‘Killshot’ is a dark, mid-tempo track written and produced by Cash himself, and deals with the act of reclaiming your “love” after heartbreak, he sings: “I’m taking back my love, cause you got the killshot”. “Killshot, for me, comes from a darker place than a song like ‘Angel’s Lie,’ that song was about closure, and forgiveness; there was no blame. Killshot is about revenge, I’m angry that my heart has been broken again, and it’s not my fault it’s hers.

Hailing from South London, and drawing influences from the greats such as Prince, Aretha Franklin, Sam Cooke and Michael Jackson, Adreyn Cash is revered for his pure, smooth and lush vocals, that travel across soul, R&B, pop and alternative music. His signature alternative soul sound, which excellently fuses elements of pop, rock, R&B, gospel and classical music, to create something striking and unique, and yet warmly familiar, has been honed to perfection over the years.

What was the inspiration behind your new single ‘killshot’? 

The inspiration behind Killshot is healing and regaining self-love/self-worth after heartbreak. This song is different in its tone though, in the past when writing about relationships or situations I tended to move away from blaming anyone. However, in Killshot, the other party is completely to blame and I’m angry about it. I’m angry because I’ve opened my heart to another person who ended up advantage of it. 


How has it been launching new music in these difficult times? 

2020 has been a very interesting year. I was initially supposed to release Killshot shortly after returning from LA in March/April, but because of Corona I had to delay it. I wasn’t entirely sure when I would release any music; and then when I did approve a date the world erupted with protests for Black Lives Matter. I was conflicted about releasing music at a time when my community, my people were uniting but ultimately, I think it all worked out well in the end.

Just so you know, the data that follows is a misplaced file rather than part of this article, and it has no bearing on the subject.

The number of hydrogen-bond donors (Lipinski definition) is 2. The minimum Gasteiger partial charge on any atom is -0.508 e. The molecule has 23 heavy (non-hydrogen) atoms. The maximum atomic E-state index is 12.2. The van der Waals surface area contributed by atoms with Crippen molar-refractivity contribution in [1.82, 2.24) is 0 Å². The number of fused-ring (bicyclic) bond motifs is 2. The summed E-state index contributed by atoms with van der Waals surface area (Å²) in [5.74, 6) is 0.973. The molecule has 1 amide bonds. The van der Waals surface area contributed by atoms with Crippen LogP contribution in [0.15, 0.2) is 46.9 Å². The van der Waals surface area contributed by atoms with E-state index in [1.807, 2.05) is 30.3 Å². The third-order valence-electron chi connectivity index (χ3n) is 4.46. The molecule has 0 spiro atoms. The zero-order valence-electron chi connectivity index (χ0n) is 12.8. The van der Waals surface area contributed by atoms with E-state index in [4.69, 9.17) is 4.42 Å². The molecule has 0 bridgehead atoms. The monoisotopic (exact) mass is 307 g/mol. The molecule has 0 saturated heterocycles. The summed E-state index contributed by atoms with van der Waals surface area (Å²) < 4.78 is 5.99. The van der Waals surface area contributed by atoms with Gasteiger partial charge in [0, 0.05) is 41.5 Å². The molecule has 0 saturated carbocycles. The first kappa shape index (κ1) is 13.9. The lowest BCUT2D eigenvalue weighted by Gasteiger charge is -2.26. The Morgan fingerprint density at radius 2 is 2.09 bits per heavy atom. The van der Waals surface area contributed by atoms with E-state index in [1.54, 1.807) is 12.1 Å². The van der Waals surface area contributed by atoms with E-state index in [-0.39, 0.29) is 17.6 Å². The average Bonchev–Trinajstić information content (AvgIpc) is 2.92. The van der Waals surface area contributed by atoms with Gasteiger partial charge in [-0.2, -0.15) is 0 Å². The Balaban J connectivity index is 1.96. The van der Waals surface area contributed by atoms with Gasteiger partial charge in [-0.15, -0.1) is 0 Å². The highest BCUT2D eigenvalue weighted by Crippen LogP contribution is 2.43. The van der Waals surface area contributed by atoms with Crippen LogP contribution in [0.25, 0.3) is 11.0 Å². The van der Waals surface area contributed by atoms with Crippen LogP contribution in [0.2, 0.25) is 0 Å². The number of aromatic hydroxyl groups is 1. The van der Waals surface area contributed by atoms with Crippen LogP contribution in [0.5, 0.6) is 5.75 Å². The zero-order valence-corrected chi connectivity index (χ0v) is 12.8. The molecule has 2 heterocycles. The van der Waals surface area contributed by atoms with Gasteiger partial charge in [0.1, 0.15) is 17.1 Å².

How does it feel to be putting music out again? 

It’s scary and thrilling and rewarding. It’s a wonderful buzz of excitement to see people’s reactions and feedback. Especially for Killshot, I was so afraid that people wouldn’t appreciate the artistic and musical direction, but it seems like they have and they’re here for the ride. 


Has your creative process changed since the last time you release music? 

Yes. I’m the sole producer on all my songs. Previously I would often work on my songs as a co-producer, I didn’t trust myself as a sole producer. For this entire project I want to give myself complete creative licence. Not that I won’t be working with other producers; I just trust myself more. 


What is your favourite lyric in your single? 

“I’m taking back my love” – there’s a raw power in that line, I’m fed up of my love/me being taken advantage of. Sometimes in life you get to a stage where you have no choice but to choose you and that’s what that line represents: Me choosing me.

What else can we expect from you this year? 

I’m working on my album ‘Rich Girls don’t Marry Poor Boys’ – within the next year I’ll be releasing singles and promotional singles from that. I’m also working on a side project called ‘Reimagined’ with a producer; he’ll be remixing some of the songs from my Illusions EP but with his own twist. 


When did you first become interested in music? 

I’ve been around music since I was a child. It runs in the family; my mother was a musician and actor. I’m related to the Dancehall group RDX and reggae legend Eric Donaldson and I think my Grandmother is second or third cousin to Shaggy. 

I started singing in school in Jamaica at 4, and when I moved to the UK, I joined a choir in primary school and started learning the violin and it’s been consistent since then. 


Which artists have influenced your style in music? 

Michael Jackson, Prince, Miguel, Sam Cooke, Fantasia, Toni Braxton, Miguel, Beyoncé, Bruno Mars, Aretha Franklin, the list is endless really. 


What’s one thing you have gained during lockdown? 

Knowledge, haha. I spent a lot of time gaining knowledge that hadn’t been centre focus for a long time. 


What is something people wouldn’t know about you? 

Growing up, I was a HUGE Britney Spears fan.


I could eat Bun & Cheese for life and never get tired of it


I hate raisins 


My mother is my idol. Everything I do is to make her proud.


I hate bad hygiene and bad odor. 


I’m a lover of ancient History especially ancient black history. I spend a lot of time researching Ancient civilizations in and across Africa.